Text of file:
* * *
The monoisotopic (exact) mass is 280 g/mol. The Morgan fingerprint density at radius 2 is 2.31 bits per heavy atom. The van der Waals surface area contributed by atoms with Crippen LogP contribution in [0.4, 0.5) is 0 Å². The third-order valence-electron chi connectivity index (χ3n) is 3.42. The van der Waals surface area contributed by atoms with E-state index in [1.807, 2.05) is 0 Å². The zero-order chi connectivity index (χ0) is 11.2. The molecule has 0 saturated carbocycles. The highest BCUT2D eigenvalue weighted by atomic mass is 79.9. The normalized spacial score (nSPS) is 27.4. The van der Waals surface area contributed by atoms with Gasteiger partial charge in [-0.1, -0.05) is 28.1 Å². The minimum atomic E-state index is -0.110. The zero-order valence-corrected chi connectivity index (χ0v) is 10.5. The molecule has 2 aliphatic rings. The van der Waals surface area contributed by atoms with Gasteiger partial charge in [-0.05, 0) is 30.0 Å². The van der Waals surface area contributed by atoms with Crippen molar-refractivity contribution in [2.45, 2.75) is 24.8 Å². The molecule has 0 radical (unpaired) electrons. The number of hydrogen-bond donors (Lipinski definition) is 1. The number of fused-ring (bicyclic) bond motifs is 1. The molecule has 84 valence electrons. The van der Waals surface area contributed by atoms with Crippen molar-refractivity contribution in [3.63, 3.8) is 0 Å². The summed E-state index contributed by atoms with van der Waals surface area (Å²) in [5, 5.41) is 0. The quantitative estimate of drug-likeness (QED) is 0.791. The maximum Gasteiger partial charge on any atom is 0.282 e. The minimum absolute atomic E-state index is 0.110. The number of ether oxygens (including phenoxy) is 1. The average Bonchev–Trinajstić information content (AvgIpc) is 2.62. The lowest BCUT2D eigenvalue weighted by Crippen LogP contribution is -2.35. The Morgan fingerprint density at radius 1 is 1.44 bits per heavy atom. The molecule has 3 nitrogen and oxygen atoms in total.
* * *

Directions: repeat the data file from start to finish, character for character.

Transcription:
The monoisotopic (exact) mass is 280 g/mol. The Morgan fingerprint density at radius 2 is 2.31 bits per heavy atom. The van der Waals surface area contributed by atoms with Crippen LogP contribution in [0.4, 0.5) is 0 Å². The third-order valence-electron chi connectivity index (χ3n) is 3.42. The van der Waals surface area contributed by atoms with E-state index in [1.807, 2.05) is 0 Å². The zero-order chi connectivity index (χ0) is 11.2. The molecule has 0 saturated carbocycles. The highest BCUT2D eigenvalue weighted by atomic mass is 79.9. The normalized spacial score (nSPS) is 27.4. The van der Waals surface area contributed by atoms with Gasteiger partial charge in [-0.1, -0.05) is 28.1 Å². The minimum atomic E-state index is -0.110. The zero-order valence-corrected chi connectivity index (χ0v) is 10.5. The molecule has 2 aliphatic rings. The van der Waals surface area contributed by atoms with Gasteiger partial charge in [-0.05, 0) is 30.0 Å². The van der Waals surface area contributed by atoms with Crippen molar-refractivity contribution in [2.45, 2.75) is 24.8 Å². The molecule has 0 radical (unpaired) electrons. The number of hydrogen-bond donors (Lipinski definition) is 1. The number of fused-ring (bicyclic) bond motifs is 1. The molecule has 84 valence electrons. The van der Waals surface area contributed by atoms with Crippen molar-refractivity contribution in [3.63, 3.8) is 0 Å². The summed E-state index contributed by atoms with van der Waals surface area (Å²) in [5, 5.41) is 0. The quantitative estimate of drug-likeness (QED) is 0.791. The maximum Gasteiger partial charge on any atom is 0.282 e. The minimum absolute atomic E-state index is 0.110. The number of ether oxygens (including phenoxy) is 1. The average Bonchev–Trinajstić information content (AvgIpc) is 2.62. The lowest BCUT2D eigenvalue weighted by Crippen LogP contribution is -2.35. The Morgan fingerprint density at radius 1 is 1.44 bits per heavy atom. The molecule has 3 nitrogen and oxygen atoms in total.